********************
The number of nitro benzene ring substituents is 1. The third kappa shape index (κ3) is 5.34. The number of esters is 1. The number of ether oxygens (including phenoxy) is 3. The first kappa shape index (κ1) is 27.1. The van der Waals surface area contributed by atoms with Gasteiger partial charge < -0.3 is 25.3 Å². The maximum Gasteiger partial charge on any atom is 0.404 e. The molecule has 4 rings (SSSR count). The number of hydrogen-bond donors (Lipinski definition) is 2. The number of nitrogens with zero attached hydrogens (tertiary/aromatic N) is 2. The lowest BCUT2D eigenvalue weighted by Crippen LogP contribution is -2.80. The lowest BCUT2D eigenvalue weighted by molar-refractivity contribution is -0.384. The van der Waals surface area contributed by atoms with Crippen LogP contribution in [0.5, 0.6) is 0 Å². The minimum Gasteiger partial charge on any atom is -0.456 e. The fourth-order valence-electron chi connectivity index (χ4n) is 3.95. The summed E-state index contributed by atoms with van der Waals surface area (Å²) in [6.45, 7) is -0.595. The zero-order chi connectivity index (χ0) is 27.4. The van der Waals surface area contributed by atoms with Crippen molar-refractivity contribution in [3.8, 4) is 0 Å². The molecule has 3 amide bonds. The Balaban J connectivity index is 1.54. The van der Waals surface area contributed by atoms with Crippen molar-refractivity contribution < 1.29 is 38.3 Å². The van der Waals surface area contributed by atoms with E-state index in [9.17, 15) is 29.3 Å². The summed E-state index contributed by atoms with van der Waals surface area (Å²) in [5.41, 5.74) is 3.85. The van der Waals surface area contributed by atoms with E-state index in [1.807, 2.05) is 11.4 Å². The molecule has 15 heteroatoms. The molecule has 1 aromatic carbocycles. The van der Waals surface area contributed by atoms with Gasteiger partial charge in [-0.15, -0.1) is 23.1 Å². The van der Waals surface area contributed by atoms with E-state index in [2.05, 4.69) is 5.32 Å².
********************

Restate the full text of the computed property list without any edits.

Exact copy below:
The number of nitro benzene ring substituents is 1. The third kappa shape index (κ3) is 5.34. The number of esters is 1. The number of ether oxygens (including phenoxy) is 3. The first kappa shape index (κ1) is 27.1. The van der Waals surface area contributed by atoms with Gasteiger partial charge < -0.3 is 25.3 Å². The maximum Gasteiger partial charge on any atom is 0.404 e. The molecule has 4 rings (SSSR count). The number of hydrogen-bond donors (Lipinski definition) is 2. The number of nitrogens with zero attached hydrogens (tertiary/aromatic N) is 2. The lowest BCUT2D eigenvalue weighted by Crippen LogP contribution is -2.80. The lowest BCUT2D eigenvalue weighted by molar-refractivity contribution is -0.384. The van der Waals surface area contributed by atoms with Crippen LogP contribution in [0.5, 0.6) is 0 Å². The minimum Gasteiger partial charge on any atom is -0.456 e. The fourth-order valence-electron chi connectivity index (χ4n) is 3.95. The summed E-state index contributed by atoms with van der Waals surface area (Å²) in [6.45, 7) is -0.595. The zero-order chi connectivity index (χ0) is 27.4. The van der Waals surface area contributed by atoms with Crippen molar-refractivity contribution in [3.8, 4) is 0 Å². The molecule has 3 amide bonds. The Balaban J connectivity index is 1.54. The van der Waals surface area contributed by atoms with Crippen molar-refractivity contribution < 1.29 is 38.3 Å². The van der Waals surface area contributed by atoms with E-state index in [9.17, 15) is 29.3 Å². The summed E-state index contributed by atoms with van der Waals surface area (Å²) in [5.41, 5.74) is 3.85. The van der Waals surface area contributed by atoms with E-state index in [1.807, 2.05) is 11.4 Å². The molecule has 15 heteroatoms. The molecule has 1 aromatic carbocycles. The van der Waals surface area contributed by atoms with Gasteiger partial charge in [-0.15, -0.1) is 23.1 Å². The van der Waals surface area contributed by atoms with E-state index in [2.05, 4.69) is 5.32 Å².